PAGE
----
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Threatened by Zetas, US-Mexican journalist gets scoop

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: 2013-10-18

MEXICO CITY – It seems fitting that US-Mexican journalist Alfredo Corchado, author of a book on Mexico’s drug war, would get the scoop on the capture of Zetas drug cartel leader Miguel Angel Trevino.

After all, the author of “Midnight in Mexico” was told that he had been the target of a death threat from the man known as “Z-40,” the result of his reporting.

Corchado, who has written for The Dallas Morning News in Mexico since 1994, claims the US investigator who leaked Trevino’s arrest to him in July had two motives.

“I think he feared two things: That they could eliminate him or that he could buy his release,” the 53-year-old correspondent told AFP in an interview.

“They wanted some proof that he had been captured and the best way was to make it public.”

Marines detained Trevino and two associates on a road in the northeastern border state of Tamaulipas on July 15, capturing a kingpin accused of leading a cartel that trafficked drugs, beheaded rivals and massacred migrants.

With nothing in the news about the arrest, Corchado began to receive “continuous calls” from his source on his mobile phone.

“We talk a lot about corruption in Mexico, which obviously there is. But I think that there are people who want to do the right thing,” he said.

“Maybe these people leaked (the arrest) to the US side and it emerged from there.”

A few prominent drug cartel leaders were killed in gunfights with the authorities during the 2006-2012 presidency of Felipe Calderon.

Arturo Beltran Leyva, alias “The Boss of Bosses,” was killed in a clash with the military in the central Mexican city of Cuernavaca in 2009.

Trevino’s predecessor, Heriberto Lazcano, was killed in a shootout with troops in northern Mexico in October 2012, only for his body to be stolen from a funeral home by gunmen hours later.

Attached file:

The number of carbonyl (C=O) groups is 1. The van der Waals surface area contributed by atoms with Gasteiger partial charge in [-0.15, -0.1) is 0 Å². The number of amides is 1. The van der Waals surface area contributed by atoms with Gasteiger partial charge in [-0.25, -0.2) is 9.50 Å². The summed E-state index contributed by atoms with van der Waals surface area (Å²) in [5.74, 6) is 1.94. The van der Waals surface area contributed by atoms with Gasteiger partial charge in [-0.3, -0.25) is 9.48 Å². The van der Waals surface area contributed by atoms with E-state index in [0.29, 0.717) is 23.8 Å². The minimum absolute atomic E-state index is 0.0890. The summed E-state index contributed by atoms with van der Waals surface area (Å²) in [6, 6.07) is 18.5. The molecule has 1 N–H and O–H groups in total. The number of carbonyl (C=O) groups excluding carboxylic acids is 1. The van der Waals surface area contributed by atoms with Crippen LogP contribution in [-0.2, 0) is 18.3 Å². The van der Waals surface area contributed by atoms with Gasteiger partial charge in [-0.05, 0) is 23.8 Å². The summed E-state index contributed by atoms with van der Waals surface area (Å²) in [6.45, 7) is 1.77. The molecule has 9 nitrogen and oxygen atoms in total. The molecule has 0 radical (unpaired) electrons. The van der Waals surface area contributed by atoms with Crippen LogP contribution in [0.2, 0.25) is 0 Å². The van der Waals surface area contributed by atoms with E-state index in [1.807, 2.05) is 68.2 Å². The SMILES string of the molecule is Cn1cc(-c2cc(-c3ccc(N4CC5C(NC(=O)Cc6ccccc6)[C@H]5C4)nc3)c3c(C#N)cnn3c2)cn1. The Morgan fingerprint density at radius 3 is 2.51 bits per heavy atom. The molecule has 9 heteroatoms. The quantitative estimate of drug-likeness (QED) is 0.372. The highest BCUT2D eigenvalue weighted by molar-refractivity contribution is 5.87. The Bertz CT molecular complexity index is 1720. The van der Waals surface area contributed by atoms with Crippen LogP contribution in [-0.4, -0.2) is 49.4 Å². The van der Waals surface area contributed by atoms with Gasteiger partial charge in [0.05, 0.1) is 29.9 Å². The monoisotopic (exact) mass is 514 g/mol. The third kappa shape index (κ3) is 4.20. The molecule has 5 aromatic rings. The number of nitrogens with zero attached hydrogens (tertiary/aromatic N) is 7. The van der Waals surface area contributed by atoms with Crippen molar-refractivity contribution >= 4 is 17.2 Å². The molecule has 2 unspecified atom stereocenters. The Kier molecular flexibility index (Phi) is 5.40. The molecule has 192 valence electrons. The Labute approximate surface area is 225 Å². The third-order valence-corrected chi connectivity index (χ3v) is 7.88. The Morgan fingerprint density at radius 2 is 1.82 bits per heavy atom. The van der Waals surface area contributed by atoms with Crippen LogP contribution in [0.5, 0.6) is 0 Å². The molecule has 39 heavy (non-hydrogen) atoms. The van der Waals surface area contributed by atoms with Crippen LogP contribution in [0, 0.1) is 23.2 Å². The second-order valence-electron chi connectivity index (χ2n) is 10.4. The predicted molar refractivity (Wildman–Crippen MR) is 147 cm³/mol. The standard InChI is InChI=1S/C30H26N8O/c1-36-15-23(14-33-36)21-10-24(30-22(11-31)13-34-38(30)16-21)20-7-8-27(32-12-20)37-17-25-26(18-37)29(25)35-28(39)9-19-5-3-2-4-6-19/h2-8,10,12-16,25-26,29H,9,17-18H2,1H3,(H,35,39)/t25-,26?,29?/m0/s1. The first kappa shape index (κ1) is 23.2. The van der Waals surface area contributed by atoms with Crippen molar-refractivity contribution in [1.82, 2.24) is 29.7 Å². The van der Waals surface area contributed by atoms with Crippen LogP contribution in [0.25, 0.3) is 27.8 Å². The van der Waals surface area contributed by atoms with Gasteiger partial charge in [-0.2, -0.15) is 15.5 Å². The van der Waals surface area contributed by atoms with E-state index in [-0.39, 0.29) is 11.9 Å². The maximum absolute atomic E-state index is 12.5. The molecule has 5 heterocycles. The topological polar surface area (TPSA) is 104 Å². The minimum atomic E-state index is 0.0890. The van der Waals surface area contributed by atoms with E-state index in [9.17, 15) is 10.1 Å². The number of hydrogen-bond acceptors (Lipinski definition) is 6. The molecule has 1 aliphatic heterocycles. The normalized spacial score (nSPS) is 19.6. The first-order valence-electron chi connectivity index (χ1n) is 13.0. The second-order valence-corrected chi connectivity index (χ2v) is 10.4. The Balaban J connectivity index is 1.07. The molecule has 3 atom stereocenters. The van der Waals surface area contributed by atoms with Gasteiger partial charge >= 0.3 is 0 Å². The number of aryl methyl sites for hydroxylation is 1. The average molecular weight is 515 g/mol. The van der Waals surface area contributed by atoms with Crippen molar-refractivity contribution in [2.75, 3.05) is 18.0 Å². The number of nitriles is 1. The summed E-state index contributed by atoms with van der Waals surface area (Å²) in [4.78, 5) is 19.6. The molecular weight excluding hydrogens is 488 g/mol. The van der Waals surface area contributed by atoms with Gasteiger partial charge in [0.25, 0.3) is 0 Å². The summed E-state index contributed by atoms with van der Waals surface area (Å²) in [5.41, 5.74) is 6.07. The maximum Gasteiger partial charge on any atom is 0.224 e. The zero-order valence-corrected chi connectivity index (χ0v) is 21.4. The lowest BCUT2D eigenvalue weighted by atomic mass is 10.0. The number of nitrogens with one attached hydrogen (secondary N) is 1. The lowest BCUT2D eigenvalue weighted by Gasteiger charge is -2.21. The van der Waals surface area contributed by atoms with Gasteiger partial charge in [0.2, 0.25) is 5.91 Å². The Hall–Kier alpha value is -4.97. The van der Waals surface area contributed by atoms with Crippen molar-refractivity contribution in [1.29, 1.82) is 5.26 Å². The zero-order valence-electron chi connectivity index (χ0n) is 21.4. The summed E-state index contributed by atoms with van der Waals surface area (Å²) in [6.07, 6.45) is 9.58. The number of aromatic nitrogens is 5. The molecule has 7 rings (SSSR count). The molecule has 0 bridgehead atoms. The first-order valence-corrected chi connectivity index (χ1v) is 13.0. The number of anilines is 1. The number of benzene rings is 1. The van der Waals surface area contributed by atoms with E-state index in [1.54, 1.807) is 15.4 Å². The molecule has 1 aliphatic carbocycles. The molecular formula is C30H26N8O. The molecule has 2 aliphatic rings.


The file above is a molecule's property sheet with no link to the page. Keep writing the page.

Since President Enrique Pena Nieto took office in December, his government has boasted about captures of top capos “without firing a single shot,” including during Trevino’s arrest.

Pena Nieto has vowed to tame drug-linked violence that has claimed more than 70,000 lives since 2006.

In his book, the Durango state native whose family immigrated to the United States when he was six gives a personal account of reporting on the drug war.

Corchado recounts his decision to investigate the threat on his life rather than fleeing his beloved Mexico.

The full title of the book, published this year, is “Midnight in Mexico: A Reporter’s Journey Through A Country’s Descent Into Darkness.”

It includes harrowing details like Trevino’s alleged penchant for ripping the heart out of a live victim and taking a bite out of it.

Corchado said the capo’s arrest has weakened the Zetas but the cartel continues to exist, with his brother Omar Trevino at the helm and his sister Ana Isabel “playing a role.”

While some experts warned that Trevino’s capture could prompt rivals to raid Zetas territory, Corchado said no major turf wars have erupted so far.

“Word from different places is that there is an order to reduce violence,” he said. “Where the order comes from? I don’t know.”



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